Asked how such measures might benefit a developed society such as
      Bermuda, he said: "I must be honest, I don't know that much about
      Bermuda but I've read a little bit about it. There are, if you're
      talking about corporate responsibility, you have to deal with a
      number of big topics here.
      "I'm talking about the environment, for instance. I have the
      impression you don't have much drinking water here, there's more
      demand for water than there is supply, you depend on rainwater. So
      resources are fairly scarce.
      "Energy is a big topic for Bermuda as well. Not only the energy
      supply but how to deal efficiently with energy. If you are looking
      at climate change issues, well for Bermuda, it's really important.
      "You are an island. You know what will happen if the level of oceans
      rise – it has an impact on many countries, including Bermuda. We're
      talking about waste. What are you going to do with it? You have
      limited space. You have to look at sustainable tourism. Cars are a
      problem.
      "What I do with companies is to help them to think about what their
      responsibilities should be as a company. I look at the impact of
      those companies or those organisations on society – environmentally,
      socially, what are their biggest challenges? – and then see what is
      important to do.
      "That is the interesting thing. You can talk the talk, but you have
      to walk the talk. At KPMG we help companies walk the talk. We see
      what is necessary and help them integrate it into their
      organisations."
      In 2005 KPMG published a survey on the subject in conjunction with
      the University of Amsterdam. The International Survey of Corporate
      Responsibility Reporting examined more than 1600 of the biggest
      companies around the world including the top 250 Fortune 500
      companies and the top 100 businesses in 16 countries.
      "The results for us were really striking," said Dr. Molenkamp. "In
      the last few years we have seen a breakthrough in the developments.
      We found that CR reporting is now mainstream among the big
      companies, with more than half of the top 250 companies issuing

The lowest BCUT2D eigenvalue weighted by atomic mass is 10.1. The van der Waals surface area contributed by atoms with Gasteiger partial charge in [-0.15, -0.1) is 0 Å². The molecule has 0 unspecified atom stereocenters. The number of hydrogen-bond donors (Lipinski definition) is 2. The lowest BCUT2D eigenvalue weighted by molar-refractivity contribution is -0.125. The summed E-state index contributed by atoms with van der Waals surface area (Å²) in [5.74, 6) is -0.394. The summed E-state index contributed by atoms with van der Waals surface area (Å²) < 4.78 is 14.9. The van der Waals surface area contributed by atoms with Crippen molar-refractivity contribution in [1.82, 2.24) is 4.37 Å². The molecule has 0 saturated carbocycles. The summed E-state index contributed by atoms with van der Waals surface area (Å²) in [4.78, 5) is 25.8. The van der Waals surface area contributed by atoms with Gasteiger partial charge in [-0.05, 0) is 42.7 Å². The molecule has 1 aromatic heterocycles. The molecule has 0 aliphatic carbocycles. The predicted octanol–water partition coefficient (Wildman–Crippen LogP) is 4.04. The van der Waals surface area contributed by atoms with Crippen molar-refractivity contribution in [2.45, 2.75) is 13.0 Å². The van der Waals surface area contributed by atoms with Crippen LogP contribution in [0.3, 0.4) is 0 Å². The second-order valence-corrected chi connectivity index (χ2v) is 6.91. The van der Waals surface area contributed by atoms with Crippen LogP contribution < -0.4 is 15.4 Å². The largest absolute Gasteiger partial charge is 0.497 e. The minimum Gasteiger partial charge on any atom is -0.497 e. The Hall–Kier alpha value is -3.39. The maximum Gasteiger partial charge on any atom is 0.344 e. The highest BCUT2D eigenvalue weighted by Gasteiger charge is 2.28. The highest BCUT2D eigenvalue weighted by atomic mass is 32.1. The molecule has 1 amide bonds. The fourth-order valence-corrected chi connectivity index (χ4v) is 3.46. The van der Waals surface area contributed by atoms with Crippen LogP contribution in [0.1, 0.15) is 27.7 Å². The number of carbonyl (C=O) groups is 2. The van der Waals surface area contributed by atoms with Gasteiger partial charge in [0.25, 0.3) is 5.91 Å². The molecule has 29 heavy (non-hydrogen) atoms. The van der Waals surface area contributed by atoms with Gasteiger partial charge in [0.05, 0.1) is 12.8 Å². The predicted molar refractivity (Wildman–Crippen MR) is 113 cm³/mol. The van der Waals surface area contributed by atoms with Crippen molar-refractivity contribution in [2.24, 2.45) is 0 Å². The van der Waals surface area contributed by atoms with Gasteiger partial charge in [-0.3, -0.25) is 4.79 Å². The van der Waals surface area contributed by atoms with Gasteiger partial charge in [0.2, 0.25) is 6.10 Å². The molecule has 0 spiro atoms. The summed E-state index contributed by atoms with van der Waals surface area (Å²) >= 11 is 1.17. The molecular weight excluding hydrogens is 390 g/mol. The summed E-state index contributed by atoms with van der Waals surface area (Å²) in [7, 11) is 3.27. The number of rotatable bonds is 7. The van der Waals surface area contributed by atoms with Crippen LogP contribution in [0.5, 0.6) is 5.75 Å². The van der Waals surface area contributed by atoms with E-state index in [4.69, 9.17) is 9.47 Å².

separate CR reports besides their financial report."
      KPMG director Steve Woodward expressed his delight at Dr.
      Molenkamp's participation, saying it was especially valuable because
      the issue of sustainable development has been under debate for some
      time here.
      "We are delighted that Dr. Molenkamp has agreed to present this
      seminar in Bermuda at this time, given the current debate generated
      by the Government's recently-published Draft Plan for Sustainable
      Development, and the high level of interest in philanthropy,
      corporate responsibility and similar initiatives shown by corporate
      Bermuda.
      "We just thought it was a relevant topic for Bermuda. We have an
      association with the IoD through these general business seminars and
      we asked Dr. Molenkamp to come over to present.
      "We're talking more of a holistic approach – looking at the whole
      policy of what companies do."
      While here, Dr. Molenkamp also met with philanthropic groups and
      Government representatives.
      "We just felt it was something of general interest to Bermuda," said
      Mr. Woodward.
      Added Dr. Molenkamp: "I've been working for a long time in this
      field with many countries and really have just brought a little bit
      of my experiences to Bermuda.
      "Bermuda has been thinking about it already but having someone take
      a fresh look at it and tell what happens in other countries and
      other companies is sometimes – I hope – refreshing."
      As such it could be of benefit to companies considering developing
      their own corporate responsibility strategy, he said.